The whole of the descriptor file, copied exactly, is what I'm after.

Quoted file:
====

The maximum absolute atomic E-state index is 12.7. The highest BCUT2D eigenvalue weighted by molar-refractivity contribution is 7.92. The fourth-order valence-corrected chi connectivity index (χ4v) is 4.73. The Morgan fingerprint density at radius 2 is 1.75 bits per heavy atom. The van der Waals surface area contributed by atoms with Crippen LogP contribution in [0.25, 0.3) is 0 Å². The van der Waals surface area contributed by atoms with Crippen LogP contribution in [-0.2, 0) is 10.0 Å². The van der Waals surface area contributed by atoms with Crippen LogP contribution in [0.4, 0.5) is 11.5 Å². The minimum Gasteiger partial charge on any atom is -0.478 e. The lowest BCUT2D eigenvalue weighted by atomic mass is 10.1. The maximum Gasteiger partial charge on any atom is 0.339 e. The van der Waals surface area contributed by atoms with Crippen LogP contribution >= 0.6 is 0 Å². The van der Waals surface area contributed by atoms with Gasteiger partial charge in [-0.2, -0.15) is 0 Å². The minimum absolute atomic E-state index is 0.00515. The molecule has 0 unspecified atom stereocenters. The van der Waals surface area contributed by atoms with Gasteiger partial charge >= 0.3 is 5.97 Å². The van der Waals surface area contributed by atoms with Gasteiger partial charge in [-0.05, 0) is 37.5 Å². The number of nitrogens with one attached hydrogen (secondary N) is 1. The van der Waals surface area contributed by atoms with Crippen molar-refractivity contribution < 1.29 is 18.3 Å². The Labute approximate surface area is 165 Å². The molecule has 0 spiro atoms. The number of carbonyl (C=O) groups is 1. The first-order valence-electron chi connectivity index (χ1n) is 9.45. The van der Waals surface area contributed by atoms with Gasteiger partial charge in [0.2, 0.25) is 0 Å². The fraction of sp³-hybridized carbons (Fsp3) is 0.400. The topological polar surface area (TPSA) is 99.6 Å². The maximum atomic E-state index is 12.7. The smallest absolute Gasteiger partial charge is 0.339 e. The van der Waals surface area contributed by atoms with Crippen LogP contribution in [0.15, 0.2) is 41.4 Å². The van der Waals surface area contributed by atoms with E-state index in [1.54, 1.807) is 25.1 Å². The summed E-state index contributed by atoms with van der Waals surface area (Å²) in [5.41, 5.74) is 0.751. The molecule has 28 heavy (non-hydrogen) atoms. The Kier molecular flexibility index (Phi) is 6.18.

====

The maximum absolute atomic E-state index is 12.7. The highest BCUT2D eigenvalue weighted by molar-refractivity contribution is 7.92. The fourth-order valence-corrected chi connectivity index (χ4v) is 4.73. The Morgan fingerprint density at radius 2 is 1.75 bits per heavy atom. The van der Waals surface area contributed by atoms with Crippen LogP contribution in [0.25, 0.3) is 0 Å². The van der Waals surface area contributed by atoms with Crippen LogP contribution in [-0.2, 0) is 10.0 Å². The van der Waals surface area contributed by atoms with Crippen LogP contribution in [0.4, 0.5) is 11.5 Å². The minimum Gasteiger partial charge on any atom is -0.478 e. The lowest BCUT2D eigenvalue weighted by atomic mass is 10.1. The maximum Gasteiger partial charge on any atom is 0.339 e. The van der Waals surface area contributed by atoms with Crippen LogP contribution >= 0.6 is 0 Å². The van der Waals surface area contributed by atoms with Gasteiger partial charge in [-0.2, -0.15) is 0 Å². The minimum absolute atomic E-state index is 0.00515. The molecule has 0 unspecified atom stereocenters. The van der Waals surface area contributed by atoms with Gasteiger partial charge >= 0.3 is 5.97 Å². The van der Waals surface area contributed by atoms with Gasteiger partial charge in [-0.05, 0) is 37.5 Å². The number of nitrogens with one attached hydrogen (secondary N) is 1. The van der Waals surface area contributed by atoms with Crippen molar-refractivity contribution < 1.29 is 18.3 Å². The Labute approximate surface area is 165 Å². The molecule has 0 spiro atoms. The number of carbonyl (C=O) groups is 1. The first-order valence-electron chi connectivity index (χ1n) is 9.45. The van der Waals surface area contributed by atoms with Gasteiger partial charge in [0.2, 0.25) is 0 Å². The fraction of sp³-hybridized carbons (Fsp3) is 0.400. The topological polar surface area (TPSA) is 99.6 Å². The maximum atomic E-state index is 12.7. The smallest absolute Gasteiger partial charge is 0.339 e. The van der Waals surface area contributed by atoms with Crippen LogP contribution in [0.15, 0.2) is 41.4 Å². The van der Waals surface area contributed by atoms with E-state index in [1.54, 1.807) is 25.1 Å². The summed E-state index contributed by atoms with van der Waals surface area (Å²) in [5.41, 5.74) is 0.751. The molecule has 28 heavy (non-hydrogen) atoms. The Kier molecular flexibility index (Phi) is 6.18.